Looking at the other side of the coin, maybe this fatalism is covering the fact that not many people really care if New York City exists or not. It’s just buildings, streets, bridges and other constructs. Maybe deep down people are not as materialistic or as attached to the current state of things as they are portrayed to be. This could be a good sign, one of acceptance and adaptability. Better to withdraw and adapt than to think of the calamity of total collapse which many people are contemplating.

  25. Merrelyn Emery says:

    If or when NYC goes under, it will reach various degrees of uninhabitability long before then. e.g. The corrosion by sea water and the tons of gunk washed through the tunnels plus the rising water table will make the subways a crumbling and risky proposition. Rather than flipping between one extreme and the other, the media SHOULD be educating for the understanding and patience required as attempts at prevention and alleviation of the misery proceed, ME

  26. Lore says:

    I agree, sometime early next decade New York City, like many low lying coastal metropolises, should roll out the plans for an orderly relocation of its remaining population. The worse thing to let happen is for events to take control of the situation.

  27. Joe Romm says:

    Clearly we are on a path for the very worst — but to suggest it is our fate, well, that is over the top.

  28. Joe Romm says:

    The NYT story ran the full page in their Review.

  29. Paul Klinkman says:

    The first study giving evidence that the ocean can rise 30 feet in 50 years or less was done in Mexico. A hotel cut a canal through layers of sediment out to the ocean, and scientists took samples at several places along the fresh cut into the earth. Samples in geologic time showed a relatively sudden sea rise.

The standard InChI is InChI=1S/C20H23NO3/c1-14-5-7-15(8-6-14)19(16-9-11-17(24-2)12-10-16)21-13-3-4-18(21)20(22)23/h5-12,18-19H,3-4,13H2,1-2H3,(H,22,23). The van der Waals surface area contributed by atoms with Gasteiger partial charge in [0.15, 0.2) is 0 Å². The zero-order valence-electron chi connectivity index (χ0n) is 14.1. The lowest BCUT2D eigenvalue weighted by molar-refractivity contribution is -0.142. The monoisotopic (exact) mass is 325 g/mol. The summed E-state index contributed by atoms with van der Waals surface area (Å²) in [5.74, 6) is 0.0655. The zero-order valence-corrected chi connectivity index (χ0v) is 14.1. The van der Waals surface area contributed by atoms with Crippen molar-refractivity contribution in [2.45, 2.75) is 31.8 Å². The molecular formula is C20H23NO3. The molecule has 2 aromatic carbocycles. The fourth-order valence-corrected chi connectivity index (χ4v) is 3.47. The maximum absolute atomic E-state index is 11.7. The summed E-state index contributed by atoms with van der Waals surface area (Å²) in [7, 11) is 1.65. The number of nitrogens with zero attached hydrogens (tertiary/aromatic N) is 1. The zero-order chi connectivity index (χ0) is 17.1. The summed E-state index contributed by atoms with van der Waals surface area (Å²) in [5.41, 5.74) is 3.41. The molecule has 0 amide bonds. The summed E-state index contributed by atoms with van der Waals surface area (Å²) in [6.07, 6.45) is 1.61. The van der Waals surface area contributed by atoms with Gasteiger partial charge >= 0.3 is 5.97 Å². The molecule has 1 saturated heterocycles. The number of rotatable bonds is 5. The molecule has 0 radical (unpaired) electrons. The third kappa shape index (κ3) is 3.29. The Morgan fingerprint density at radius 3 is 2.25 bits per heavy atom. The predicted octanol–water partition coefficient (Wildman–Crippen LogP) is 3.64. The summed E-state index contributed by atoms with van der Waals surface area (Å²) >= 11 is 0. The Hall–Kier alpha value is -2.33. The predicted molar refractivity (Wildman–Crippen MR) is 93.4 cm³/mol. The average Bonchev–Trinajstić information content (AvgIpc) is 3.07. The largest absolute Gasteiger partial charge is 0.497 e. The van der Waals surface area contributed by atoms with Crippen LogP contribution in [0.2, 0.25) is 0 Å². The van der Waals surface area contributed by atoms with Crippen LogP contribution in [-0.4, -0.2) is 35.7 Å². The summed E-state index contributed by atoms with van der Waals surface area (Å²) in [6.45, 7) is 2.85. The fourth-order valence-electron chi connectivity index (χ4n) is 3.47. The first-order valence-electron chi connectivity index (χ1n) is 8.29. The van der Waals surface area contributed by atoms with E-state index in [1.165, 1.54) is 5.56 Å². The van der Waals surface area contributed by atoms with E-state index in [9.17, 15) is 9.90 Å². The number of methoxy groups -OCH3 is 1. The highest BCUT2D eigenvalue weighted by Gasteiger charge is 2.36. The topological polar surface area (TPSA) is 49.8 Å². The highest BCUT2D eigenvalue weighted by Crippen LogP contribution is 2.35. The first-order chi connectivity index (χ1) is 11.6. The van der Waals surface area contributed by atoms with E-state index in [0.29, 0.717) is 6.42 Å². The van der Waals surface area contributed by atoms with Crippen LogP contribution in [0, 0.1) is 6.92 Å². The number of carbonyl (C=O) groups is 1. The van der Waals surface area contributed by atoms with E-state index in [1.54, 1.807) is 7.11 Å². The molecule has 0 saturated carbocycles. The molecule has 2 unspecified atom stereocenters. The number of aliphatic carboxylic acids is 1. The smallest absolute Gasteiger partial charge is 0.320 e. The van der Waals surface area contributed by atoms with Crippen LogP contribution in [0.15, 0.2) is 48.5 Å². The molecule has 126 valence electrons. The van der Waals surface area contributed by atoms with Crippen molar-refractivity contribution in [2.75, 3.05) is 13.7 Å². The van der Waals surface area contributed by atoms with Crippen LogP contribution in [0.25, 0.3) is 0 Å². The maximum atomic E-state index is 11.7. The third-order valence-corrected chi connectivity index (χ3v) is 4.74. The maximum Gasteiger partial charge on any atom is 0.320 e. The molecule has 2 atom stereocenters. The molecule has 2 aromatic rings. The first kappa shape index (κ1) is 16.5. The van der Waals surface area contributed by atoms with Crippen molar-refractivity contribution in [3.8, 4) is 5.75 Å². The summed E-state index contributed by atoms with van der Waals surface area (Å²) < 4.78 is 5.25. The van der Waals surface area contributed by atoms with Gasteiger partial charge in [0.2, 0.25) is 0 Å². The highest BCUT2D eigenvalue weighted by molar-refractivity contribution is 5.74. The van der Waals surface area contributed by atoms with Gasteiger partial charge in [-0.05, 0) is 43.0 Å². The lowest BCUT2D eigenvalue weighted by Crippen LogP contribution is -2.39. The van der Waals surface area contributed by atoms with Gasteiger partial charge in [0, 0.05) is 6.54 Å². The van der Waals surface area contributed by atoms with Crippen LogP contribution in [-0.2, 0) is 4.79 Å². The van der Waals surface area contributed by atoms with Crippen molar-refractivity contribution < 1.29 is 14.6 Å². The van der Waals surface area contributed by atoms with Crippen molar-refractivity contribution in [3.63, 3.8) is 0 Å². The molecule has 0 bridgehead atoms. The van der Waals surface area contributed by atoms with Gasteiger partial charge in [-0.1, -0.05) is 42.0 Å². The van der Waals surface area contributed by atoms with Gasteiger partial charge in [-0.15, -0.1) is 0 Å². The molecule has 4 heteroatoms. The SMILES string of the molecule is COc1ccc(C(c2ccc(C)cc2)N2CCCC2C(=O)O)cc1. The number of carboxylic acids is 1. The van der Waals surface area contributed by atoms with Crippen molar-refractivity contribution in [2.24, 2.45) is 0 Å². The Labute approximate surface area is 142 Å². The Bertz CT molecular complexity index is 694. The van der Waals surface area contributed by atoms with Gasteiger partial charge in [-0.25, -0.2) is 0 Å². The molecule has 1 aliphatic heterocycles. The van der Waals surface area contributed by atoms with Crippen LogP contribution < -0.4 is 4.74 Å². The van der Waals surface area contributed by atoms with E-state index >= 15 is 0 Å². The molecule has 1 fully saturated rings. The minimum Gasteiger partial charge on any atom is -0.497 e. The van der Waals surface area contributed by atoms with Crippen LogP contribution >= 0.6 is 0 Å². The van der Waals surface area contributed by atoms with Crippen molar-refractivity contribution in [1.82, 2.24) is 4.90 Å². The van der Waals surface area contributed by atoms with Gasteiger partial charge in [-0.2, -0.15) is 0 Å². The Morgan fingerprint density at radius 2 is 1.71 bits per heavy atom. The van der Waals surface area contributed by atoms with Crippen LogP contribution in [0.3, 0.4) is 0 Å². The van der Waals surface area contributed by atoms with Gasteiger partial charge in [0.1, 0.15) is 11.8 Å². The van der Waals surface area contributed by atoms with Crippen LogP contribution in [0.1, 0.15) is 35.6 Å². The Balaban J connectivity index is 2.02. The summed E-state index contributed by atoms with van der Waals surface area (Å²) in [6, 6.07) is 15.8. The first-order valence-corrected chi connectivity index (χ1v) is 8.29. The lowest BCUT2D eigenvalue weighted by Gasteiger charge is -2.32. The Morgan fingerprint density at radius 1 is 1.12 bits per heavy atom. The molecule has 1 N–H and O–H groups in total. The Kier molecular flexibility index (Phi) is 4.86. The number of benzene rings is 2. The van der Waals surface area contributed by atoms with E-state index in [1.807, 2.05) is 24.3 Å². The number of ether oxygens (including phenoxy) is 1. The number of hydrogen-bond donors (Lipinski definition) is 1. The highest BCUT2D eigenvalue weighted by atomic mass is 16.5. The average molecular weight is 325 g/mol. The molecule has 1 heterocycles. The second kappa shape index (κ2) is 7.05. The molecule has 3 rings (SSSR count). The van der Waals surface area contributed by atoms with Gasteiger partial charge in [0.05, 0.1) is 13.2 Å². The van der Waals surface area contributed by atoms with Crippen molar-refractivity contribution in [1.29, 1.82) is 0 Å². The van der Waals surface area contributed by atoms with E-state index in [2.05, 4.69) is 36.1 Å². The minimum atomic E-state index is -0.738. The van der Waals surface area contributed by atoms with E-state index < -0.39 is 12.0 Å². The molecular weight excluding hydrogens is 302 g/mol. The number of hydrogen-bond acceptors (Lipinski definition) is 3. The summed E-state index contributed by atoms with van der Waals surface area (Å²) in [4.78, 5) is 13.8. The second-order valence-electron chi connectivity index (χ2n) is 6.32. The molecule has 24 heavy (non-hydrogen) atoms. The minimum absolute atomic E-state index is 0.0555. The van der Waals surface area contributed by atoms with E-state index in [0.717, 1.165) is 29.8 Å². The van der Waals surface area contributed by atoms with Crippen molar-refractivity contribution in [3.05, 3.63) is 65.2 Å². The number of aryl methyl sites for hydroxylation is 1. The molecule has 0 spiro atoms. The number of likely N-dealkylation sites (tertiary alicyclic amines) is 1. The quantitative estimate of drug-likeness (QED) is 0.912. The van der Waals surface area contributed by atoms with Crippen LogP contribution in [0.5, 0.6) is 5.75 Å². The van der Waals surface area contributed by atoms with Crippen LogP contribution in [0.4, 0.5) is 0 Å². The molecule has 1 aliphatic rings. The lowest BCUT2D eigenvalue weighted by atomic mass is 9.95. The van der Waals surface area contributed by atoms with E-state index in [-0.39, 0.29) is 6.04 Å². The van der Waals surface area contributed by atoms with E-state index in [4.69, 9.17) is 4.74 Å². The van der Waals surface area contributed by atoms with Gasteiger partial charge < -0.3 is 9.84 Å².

The danger of permanent sea rise is featured but that danger takes a while. The real danger is another Sandy some day, or perhaps 10 feet higher or 50 mph stronger winds.

    In the picture, some of the fish look to be about 30 feet long. Apparently a nuclear power plant was flooded out.

  30. Paul Klinkman says:

    All of this month, we’ve been in record low territory for Arctic Ocean ice cover. More open ocean means that it’s dumping more moisture into the air. Also, parts of the Atlantic from New England to Greenland are 3 degrees Celsius above normal. With all of this excess atmospheric moisture we should expect windier, rainier and slower-moving storms.

  31. Paul Klinkman says:

    This scenario assumes a caring and rational FEMA.

    The U.S. has a long history of coping with disasters of all kinds, from beef that makes you sick to workplace deaths. Government progress towards reducing the overall deaths of its citizens runs in extremely slow fits and starts, with reforms often taking decades to implement.

  32. Charles Almon says:

    Hi rise apartment buildings blocks away from the beach had to be evacuated because SALT WATER entered the basements and even lobbies knocking out electricity and plumbing. First sign of trouble: toilets wouldn’t flush.